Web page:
We live in a world where drama is so ubiquitous that we have largely habituated to its insidious impact on our lives. Beyond the personal dramas that may visit, so many of us are overexposed to a much broader range of dramatic experiences through the media -especially news reports, television dramas and print media.

Most of us are keenly aware of the concept of PTSD, or post-traumatic stress disorder. And, of the fact that a common symptom of PTSD is sleeplessness. I've come to believe there is generally overlooked, subtler condition that negatively impacts the sleep of millions more on a nightly basis -- what I think of as post-dramatic stress disorder. Most of us are not so much traumatized as we are dramatized.

The National Sleep Foundation's 2005 Sleep in America Poll explored what Americans did in the hour before bed. It found that 87% of respondents reported regularly watching television, 51% reported reading and 28% cruised the Internet. Most of the warnings about such "sleep stealing culprits" are based on concerns about the effects of overexposure to light at night.

The blue wavelength of light, present in all clear or white light, is a potent melatonin suppressive agent. The suppression of melatonin, the key neurohormone that mediates sleep and dreams, can disrupt sleep as well as damage our circadian rhythms. Computer and television screens emit particularly high levels of tsuch blue light, making them especially harmful to sleep. But as damaging as light at night can be to sleep, it's not the only culprit at play here.

Radio, television and newspapers routinely feed us drama-spiked renditions of reality. What we call the news is typically a terribly biased presentation of death, devastation and danger. Still, millions of Americans partake of the news in one form or another in the hour before bed, and too frequently from bed. Millions more consume dramatic material from books or television shows. Fully half of the top ten prime time television shows today are dramas. We can easily witness more betrayals, assaults, rapes and murders in an evening of "must-see TV" than most of us would ever personally experience in a lifetime. The extensive portrayal of crime on television has led to what George Gerbner calls the Mean World Syndrome, a sense that crime rates are significantly higher than they actually are. Of course, feeling safe is essential to good sleep, but so much more challenging when we believe the world we live in is dangerous.

One could argue that bad news and other portrayals of life's dramas are simply a part of reality that we should not deny. But are they really? Some years ago the chief of homicide at the San Diego Police Department was a guest speaker in a psychology course I was teaching. At the time, the TV police drama, Hill Street Blues, was the rage. A student asked if that show accurately depicted life in the precinct. "No," replied the chief, "Its much more like the sit com, Barney Miller."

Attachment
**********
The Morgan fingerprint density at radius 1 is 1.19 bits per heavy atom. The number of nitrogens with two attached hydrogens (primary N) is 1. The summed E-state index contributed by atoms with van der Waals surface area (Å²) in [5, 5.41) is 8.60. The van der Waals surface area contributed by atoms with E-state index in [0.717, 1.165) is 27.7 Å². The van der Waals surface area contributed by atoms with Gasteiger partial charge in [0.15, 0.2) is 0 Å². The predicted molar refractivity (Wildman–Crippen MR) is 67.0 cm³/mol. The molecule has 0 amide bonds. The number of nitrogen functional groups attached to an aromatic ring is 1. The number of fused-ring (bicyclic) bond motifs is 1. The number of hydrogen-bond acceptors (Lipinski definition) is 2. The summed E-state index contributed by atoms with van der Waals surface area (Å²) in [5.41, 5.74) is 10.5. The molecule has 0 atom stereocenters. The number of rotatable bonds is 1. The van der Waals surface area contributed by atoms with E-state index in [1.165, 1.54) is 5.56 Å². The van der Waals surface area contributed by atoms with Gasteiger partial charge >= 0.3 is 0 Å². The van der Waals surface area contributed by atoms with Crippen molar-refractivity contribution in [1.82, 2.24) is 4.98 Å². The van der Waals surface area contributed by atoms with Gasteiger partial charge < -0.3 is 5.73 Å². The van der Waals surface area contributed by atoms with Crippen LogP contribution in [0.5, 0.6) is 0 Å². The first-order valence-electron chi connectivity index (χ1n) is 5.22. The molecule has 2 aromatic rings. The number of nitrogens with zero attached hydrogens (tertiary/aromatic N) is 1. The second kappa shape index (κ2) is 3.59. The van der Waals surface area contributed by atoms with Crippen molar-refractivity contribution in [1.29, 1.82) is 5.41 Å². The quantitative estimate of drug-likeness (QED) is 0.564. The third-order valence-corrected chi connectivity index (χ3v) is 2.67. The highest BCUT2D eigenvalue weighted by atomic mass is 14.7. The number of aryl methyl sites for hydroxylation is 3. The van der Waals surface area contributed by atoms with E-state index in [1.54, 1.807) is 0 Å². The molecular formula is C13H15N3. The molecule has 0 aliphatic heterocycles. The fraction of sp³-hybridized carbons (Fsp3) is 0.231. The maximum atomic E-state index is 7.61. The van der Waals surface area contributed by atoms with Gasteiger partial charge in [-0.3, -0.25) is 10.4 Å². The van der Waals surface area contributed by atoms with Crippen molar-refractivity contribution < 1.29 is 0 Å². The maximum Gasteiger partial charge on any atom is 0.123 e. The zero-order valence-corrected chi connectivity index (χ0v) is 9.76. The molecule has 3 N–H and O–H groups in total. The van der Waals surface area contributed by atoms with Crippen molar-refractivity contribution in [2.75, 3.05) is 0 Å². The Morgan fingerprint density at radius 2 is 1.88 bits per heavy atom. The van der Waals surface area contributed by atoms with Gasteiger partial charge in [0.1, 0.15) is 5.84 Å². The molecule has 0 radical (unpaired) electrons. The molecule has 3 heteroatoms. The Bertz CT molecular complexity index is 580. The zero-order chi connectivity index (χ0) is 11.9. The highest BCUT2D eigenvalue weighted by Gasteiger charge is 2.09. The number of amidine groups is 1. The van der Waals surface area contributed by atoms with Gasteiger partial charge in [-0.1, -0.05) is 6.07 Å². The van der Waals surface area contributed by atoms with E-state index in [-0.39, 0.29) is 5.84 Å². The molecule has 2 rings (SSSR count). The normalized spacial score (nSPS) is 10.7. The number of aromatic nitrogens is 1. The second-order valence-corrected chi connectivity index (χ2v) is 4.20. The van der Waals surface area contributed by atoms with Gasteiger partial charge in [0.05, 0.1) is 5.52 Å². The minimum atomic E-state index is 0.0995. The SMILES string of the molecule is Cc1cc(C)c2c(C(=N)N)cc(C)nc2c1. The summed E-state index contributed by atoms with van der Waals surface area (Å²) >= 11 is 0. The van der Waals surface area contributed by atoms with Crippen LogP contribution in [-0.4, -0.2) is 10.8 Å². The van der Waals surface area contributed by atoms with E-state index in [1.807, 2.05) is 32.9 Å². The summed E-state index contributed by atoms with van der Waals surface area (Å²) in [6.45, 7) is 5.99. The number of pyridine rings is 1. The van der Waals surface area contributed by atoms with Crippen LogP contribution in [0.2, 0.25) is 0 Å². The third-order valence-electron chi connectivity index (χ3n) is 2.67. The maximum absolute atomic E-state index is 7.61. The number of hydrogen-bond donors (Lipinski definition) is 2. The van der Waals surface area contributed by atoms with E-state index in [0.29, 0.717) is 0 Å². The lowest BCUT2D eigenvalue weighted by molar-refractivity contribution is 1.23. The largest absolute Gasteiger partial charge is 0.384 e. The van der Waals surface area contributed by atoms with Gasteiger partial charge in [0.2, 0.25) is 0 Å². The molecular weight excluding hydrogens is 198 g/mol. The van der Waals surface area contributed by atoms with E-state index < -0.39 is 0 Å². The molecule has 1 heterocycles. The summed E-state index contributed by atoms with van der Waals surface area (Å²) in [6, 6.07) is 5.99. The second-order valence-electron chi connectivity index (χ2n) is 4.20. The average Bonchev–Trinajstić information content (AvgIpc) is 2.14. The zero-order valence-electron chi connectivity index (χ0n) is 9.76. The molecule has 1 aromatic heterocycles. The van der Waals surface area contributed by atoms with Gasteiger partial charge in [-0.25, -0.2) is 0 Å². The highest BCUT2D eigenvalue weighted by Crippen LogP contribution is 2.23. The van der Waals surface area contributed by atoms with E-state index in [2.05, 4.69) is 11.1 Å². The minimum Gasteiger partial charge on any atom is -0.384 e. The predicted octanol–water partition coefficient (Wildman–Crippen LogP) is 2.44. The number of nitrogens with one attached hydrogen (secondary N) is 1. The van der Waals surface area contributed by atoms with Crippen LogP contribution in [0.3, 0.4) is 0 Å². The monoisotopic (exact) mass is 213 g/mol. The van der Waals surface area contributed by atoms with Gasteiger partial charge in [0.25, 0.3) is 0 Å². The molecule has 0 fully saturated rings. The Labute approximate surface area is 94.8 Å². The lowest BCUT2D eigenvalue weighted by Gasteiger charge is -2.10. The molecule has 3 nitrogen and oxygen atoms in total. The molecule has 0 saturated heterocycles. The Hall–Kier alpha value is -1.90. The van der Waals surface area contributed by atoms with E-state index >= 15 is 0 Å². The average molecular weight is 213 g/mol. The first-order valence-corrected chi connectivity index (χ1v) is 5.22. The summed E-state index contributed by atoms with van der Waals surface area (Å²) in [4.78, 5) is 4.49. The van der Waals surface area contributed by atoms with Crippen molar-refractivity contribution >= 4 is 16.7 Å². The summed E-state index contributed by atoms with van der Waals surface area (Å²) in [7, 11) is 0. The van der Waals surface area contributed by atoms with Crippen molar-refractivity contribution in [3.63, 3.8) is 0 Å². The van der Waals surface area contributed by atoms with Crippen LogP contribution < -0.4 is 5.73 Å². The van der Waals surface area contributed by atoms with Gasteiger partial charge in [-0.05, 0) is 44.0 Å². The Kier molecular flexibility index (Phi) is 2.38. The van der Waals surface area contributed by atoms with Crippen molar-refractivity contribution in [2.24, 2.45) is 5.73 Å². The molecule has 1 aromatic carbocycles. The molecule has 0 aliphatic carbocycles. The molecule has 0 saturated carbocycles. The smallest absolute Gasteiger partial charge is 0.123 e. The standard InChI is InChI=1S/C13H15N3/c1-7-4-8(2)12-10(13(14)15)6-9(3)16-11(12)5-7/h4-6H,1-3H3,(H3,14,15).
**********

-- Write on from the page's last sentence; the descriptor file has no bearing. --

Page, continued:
Who hasn't felt their heart pound hard and fast while riveted to a compelling drama?  I believe that excessive exposure to drama results in symptoms of post-dramatic stress. These might include a sense of helplessness, agitation, worry and, of course, sleeplessness. Provocative, suspenseful, anxious and violent images are not as easy to digest as we might believe. Like acid reflux after a large, spicy meal, our systems will regurgitate undigested negative emotions and images, disrupting the quality of our sleep.

I believe that our excessive attraction to drama is related to our excessive sleepiness. In Healing Night I suggest that we are unconsciously drawn to drama because it provides us with a fix of adrenaline that momentarily counters our exhaustion. But being dramatized then further compromises our sleep, resulting in an unfortunate vicious cycle.

When it comes to post-dramatic stress, there is no question that prevention is the best medicine. I'm certainly not suggesting we avoid dramatic programs or news, just that we be judicious about the extent and timing of our exposure to them. Consider experimenting with drama free evenings and, in its place, cultivating peace and lightheartedness before bed. Relaxing rituals including yoga, breathing exercises and meditation are excellent alternatives. Enjoy the company of loved ones, a soak in a warm tub, or perhaps, a re-run of Barney Miller, one of my personal favorites.

Although most of my colleagues would advise against watching television before bed (and even against having a TV in the bedroom to avoid temptation), I believe this is a bit heavy handed. The problem is not television, per se, but the specific programs we watch and the melatonin suppressive effects of light. The solution is to use blue light screening devices such as special low blue light amber tinted glasses and, of course, to watch something undramatic, soothing or lighthearted.

There is now compelling evidence supporting many health benefits associated with laughter and lightheartedness. Laughter is a most effective antidote to post-dramatic stress as well as a potent natural sleep elixir. Think: post-ecstatic rest.

About the Author

Rubin Naiman Ph.D.

Rubin Naiman, Ph.D., is a Clinical Assistant Professor of Medicine at the Arizona Center for Integrative Medicine, University of Arizona.

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